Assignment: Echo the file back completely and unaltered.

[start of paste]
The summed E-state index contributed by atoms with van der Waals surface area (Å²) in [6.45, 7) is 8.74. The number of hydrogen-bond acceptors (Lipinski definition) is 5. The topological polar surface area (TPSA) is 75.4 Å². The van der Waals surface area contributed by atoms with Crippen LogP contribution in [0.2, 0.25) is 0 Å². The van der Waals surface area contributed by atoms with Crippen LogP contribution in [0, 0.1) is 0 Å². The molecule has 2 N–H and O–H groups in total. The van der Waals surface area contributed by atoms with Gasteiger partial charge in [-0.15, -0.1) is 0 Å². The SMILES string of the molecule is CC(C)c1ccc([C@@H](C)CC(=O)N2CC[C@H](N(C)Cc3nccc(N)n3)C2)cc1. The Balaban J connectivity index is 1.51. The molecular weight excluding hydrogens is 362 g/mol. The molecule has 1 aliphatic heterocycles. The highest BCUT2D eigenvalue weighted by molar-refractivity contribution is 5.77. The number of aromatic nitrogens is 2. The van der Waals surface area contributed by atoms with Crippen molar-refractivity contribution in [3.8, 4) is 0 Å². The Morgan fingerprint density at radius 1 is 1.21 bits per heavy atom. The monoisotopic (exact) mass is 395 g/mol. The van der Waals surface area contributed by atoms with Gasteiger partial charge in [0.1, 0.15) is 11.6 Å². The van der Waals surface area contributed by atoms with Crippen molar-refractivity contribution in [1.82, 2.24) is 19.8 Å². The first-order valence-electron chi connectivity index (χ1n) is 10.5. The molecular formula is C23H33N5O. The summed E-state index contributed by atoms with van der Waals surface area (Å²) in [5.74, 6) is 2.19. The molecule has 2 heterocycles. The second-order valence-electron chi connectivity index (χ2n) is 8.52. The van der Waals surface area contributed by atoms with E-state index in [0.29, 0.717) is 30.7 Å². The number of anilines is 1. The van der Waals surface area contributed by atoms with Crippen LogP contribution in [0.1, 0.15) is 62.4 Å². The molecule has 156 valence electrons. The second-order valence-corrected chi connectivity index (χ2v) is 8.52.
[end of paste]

The summed E-state index contributed by atoms with van der Waals surface area (Å²) in [6.45, 7) is 8.74. The number of hydrogen-bond acceptors (Lipinski definition) is 5. The topological polar surface area (TPSA) is 75.4 Å². The van der Waals surface area contributed by atoms with Crippen LogP contribution in [0.2, 0.25) is 0 Å². The van der Waals surface area contributed by atoms with Crippen LogP contribution in [0, 0.1) is 0 Å². The molecule has 2 N–H and O–H groups in total. The van der Waals surface area contributed by atoms with Gasteiger partial charge in [-0.15, -0.1) is 0 Å². The SMILES string of the molecule is CC(C)c1ccc([C@@H](C)CC(=O)N2CC[C@H](N(C)Cc3nccc(N)n3)C2)cc1. The Balaban J connectivity index is 1.51. The molecular weight excluding hydrogens is 362 g/mol. The molecule has 1 aliphatic heterocycles. The highest BCUT2D eigenvalue weighted by molar-refractivity contribution is 5.77. The number of aromatic nitrogens is 2. The van der Waals surface area contributed by atoms with Crippen molar-refractivity contribution in [3.8, 4) is 0 Å². The Morgan fingerprint density at radius 1 is 1.21 bits per heavy atom. The monoisotopic (exact) mass is 395 g/mol. The van der Waals surface area contributed by atoms with Gasteiger partial charge in [0.1, 0.15) is 11.6 Å². The van der Waals surface area contributed by atoms with Crippen molar-refractivity contribution in [1.82, 2.24) is 19.8 Å². The first-order valence-electron chi connectivity index (χ1n) is 10.5. The molecular formula is C23H33N5O. The summed E-state index contributed by atoms with van der Waals surface area (Å²) in [5.74, 6) is 2.19. The molecule has 2 heterocycles. The second-order valence-electron chi connectivity index (χ2n) is 8.52. The van der Waals surface area contributed by atoms with E-state index in [0.29, 0.717) is 30.7 Å². The number of anilines is 1. The van der Waals surface area contributed by atoms with Crippen LogP contribution in [0.1, 0.15) is 62.4 Å². The molecule has 156 valence electrons. The second-order valence-corrected chi connectivity index (χ2v) is 8.52.